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Ovals with 4n Centres: The Ground Plan of the Colosseum and the Neuilly Bridge Arches

  • Angelo Alessandro Mazzotti
Chapter

Abstract

Ovals with more than four centres have been widely used, for example to align important points in a building and/or to improve a four-centre oval in its resemblance to an ellipse. These can be so close to each other that many researchers argue whether famous buildings were in fact designed (and/or built) as eight (or more) -centre ovals or as ellipses. Within the common work on the Colosseum [1], Trevisan (see [18]) compares the ground plan of various Roman amphitheatres and discusses the four- and eight-centre options (we will discuss this in detail in Sect. 8.2), while Benedetti (see [2]) suggests an eight-centre oval construction for Antonio da Sangallo’s Vatican dome, as also reported by Migliari in [12], where in general the oval vs ellipse dispute is discussed. Due to technical, practical and aesthetical advantages, arches and bridges have often been built using half-ovals with 5, 7, 9 or more centres (the formula for a half-oval is 2n + 1 centres): we will deal with an example of this in Sect. 8.3—the bridge at Neuilly by Perronet—with the help of Zerlenga’s book [20]. More about lowered arches can then be found in Breymann’s work [3].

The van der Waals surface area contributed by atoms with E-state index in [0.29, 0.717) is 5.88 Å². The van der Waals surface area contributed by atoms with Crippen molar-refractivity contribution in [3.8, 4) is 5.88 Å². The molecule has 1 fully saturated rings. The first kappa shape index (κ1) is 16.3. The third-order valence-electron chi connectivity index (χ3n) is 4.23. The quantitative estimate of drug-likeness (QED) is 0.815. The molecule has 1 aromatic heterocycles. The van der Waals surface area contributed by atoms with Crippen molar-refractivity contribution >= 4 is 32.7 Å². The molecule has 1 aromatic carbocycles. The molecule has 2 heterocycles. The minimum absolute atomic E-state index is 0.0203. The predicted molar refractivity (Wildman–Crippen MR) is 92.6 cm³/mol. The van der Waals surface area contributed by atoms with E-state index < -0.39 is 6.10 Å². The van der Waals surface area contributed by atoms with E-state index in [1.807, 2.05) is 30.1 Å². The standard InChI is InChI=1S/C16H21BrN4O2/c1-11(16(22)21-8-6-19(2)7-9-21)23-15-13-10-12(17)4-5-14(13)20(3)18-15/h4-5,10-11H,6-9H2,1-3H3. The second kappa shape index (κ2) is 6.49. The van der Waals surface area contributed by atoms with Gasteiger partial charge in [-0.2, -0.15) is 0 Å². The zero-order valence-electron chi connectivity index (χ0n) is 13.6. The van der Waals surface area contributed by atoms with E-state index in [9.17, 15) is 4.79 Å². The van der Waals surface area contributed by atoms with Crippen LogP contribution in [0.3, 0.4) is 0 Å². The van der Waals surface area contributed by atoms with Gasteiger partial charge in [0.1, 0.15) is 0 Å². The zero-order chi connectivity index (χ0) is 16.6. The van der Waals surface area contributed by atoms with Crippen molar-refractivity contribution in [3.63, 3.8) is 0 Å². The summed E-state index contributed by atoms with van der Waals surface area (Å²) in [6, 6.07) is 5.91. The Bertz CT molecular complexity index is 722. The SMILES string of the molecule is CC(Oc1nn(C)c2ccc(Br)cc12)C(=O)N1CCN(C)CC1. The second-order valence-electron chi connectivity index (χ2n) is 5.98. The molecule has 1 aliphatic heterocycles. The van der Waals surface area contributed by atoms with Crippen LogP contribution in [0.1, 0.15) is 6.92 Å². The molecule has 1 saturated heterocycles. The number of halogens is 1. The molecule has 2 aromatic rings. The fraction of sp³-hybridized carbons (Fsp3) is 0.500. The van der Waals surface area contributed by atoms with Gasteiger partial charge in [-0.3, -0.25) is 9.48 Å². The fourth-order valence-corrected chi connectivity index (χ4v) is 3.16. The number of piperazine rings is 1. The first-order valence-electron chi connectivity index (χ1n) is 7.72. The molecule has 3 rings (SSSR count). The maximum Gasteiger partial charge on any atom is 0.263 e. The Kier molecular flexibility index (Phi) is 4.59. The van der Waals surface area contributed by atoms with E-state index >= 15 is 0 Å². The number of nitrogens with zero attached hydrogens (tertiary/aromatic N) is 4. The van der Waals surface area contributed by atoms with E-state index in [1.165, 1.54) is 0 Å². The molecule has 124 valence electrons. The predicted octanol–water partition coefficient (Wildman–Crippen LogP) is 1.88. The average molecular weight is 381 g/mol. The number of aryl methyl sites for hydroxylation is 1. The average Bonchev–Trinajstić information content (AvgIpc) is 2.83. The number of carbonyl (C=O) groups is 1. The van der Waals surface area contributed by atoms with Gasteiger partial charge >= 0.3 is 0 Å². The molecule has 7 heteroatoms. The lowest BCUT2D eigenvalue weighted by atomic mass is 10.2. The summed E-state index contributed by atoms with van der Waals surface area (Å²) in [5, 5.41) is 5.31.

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Copyright information

© Springer Nature Switzerland AG 2019

Authors and Affiliations

  • Angelo Alessandro Mazzotti
    • 1
  1. 1.RomaItaly

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